Caught in the Crossfire

Anti-terrorism security measures will affect
foreign students and host universities

We are, so the myth goes, "a nation of immigrants." The tides of welcome, however, ebb and flow with the times, as one can see from such shameful examples as the Chinese Exclusion Act of 1882 and the refusal of entry to the refugee ship St. Louis in 1939.

Today we are again at ebb—this time in a way that may affect foreign students in American colleges and universities, as well as American students who contemplate study abroad.

“I do think there are going to be changes in the student visa system,” said Cas Sowa, Moravian’s director of international study. “That’s a given.”

One of the aftereffects of September 11 is a virtual shutdown of the national immigration system, in response to admissions from the Immigration and Naturalization Service that it is too overworked, understaffed, and backlogged to keep track of resident aliens in the United States. Members of the al-Qaeda network lived and worked in this country for months preceding the terrorist attacks. Several, including at least one hijacker, entered the country on student visas; and no safeguards existed to make sure they enrolled at the colleges stated in their paperwork or to track their newfound interest in flight-training schools.

In fact, Sowa said, the INS had been planning a tracking program for students as long as four or five years ago. After a pilot version was set in place in several Southern states, the system was to have expanded to the whole country this year. But objections from college administrators of foreign-student programs, often about privacy issues and system processes , set the schedule back.
Then came September 11. But, as with the failure of airport security systems, the innocent are now being punished along with—and sometimes more than—the guilty.

The first responses were draconian. Sen. Dianne Feinstein (D-Calif.) proposed legislation to place a moratorium on student visas for at least six months and to provide $32.3 million to the INS to implement an electronic tracking system for all visa-holders and resident aliens. The moratorium has since been shelved and the funding substantially reduced. It also has been proposed that the foreign students themselves pay for the tracking system with a $95 fee.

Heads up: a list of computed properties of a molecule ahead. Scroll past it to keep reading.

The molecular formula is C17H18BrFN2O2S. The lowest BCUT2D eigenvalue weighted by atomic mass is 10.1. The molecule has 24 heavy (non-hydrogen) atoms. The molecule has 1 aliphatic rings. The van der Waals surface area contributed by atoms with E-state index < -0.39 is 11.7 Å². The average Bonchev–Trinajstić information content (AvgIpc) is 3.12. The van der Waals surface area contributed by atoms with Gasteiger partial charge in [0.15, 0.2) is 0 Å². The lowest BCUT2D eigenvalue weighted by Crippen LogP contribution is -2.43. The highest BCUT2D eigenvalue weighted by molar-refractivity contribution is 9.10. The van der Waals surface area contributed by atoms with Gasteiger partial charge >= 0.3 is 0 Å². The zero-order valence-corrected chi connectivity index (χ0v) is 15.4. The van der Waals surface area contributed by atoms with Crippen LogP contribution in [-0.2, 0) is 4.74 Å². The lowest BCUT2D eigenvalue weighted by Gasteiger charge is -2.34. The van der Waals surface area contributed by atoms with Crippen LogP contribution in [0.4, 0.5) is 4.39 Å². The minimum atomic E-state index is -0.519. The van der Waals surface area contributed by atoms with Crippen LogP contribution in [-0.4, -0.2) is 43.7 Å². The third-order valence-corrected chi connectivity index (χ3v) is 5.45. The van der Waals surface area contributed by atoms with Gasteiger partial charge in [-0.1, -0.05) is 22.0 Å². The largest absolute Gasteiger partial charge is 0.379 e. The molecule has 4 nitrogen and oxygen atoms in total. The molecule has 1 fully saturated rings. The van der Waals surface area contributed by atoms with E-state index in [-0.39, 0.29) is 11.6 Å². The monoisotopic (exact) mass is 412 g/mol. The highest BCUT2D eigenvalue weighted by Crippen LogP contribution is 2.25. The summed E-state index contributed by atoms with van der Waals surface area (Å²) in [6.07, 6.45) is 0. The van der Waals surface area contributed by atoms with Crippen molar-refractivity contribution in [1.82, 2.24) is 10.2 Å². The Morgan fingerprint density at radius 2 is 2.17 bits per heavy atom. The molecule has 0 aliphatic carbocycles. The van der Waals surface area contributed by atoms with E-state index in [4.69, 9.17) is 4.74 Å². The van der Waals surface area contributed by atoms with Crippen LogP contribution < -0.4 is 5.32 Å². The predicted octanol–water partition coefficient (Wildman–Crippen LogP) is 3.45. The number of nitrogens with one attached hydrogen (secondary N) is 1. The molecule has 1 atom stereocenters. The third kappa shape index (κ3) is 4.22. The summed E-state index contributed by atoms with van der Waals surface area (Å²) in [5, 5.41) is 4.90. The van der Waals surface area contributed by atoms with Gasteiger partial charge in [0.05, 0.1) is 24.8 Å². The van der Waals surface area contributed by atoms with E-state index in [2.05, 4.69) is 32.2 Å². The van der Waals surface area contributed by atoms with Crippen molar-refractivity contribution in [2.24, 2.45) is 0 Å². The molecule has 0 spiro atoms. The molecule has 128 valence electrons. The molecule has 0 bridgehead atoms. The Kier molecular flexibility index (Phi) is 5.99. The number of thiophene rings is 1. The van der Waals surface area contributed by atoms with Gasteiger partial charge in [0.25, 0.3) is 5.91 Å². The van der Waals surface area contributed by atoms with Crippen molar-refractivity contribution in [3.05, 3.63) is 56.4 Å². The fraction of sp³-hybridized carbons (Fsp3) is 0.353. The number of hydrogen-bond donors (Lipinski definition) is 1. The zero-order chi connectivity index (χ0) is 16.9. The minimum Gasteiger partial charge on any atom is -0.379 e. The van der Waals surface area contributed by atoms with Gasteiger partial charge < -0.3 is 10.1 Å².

According to a Fox News report, there are some 500,000 foreign students enrolled in American colleges and universities. Between 10,000 and 11,000 are from countries with ties to international terrorism such as Libya, Iraq, and Sudan. Many of these students, politically opposed to their own governments, are virtual refugees; but others have been shown to be using student visas for cover.

Visas are issued at American consulates in the students’ country of origin, and poor coordination of intelligence material is blamed for what has been a rubber-stamp process. Consular officers have no access to FBI or CIA databases that might indicate questions about an applicant’s political affiliations.

But student visas represent about 2 percent of all visas, Sowa said. “This whole response is so short-sighted. It makes it possible for [the government] to say ‘We’ve done something about this’ ... to make themselves look responsive to recent events.”

With the prospect of visa restrictions in view, higher education officials have issued cautions and warnings. The open admissions policy of the American higher education system has fostered enormous political and economic goodwill. But as with anything that has taken a long time to build, it can be destroyed overnight.

“The loss to the United States in terms of intellectual accomplishment ... and economic activity will be enormous,” said David Ward, president of the American Council on Education, whose membership comprises most American colleges and universities. “It will take decades to undo the damage that even a ‘temporary’ ban will create.”

The largest enrollments of foreign students are at the University of Southern California, New York University, and the University of Wisconsin at Madison, according to ACE. Moravian, by contrast, has 26 foreign students, from countries ranging from the Czech Republic to Lebanon and Ethiopia to India.

Sowa says he has not been asked by the INS or any other agency to provide foreign-student records, either voluntarily or under subpoena. But several large universities have done so unasked.

The other side of the problem is the effect on American students who want to study abroad. Though expressions of interest at Moravian seem to be at their usual level, some schools already report a decline in inquiries about foreign study.

November 6, 2001

Caught in the Crossfire
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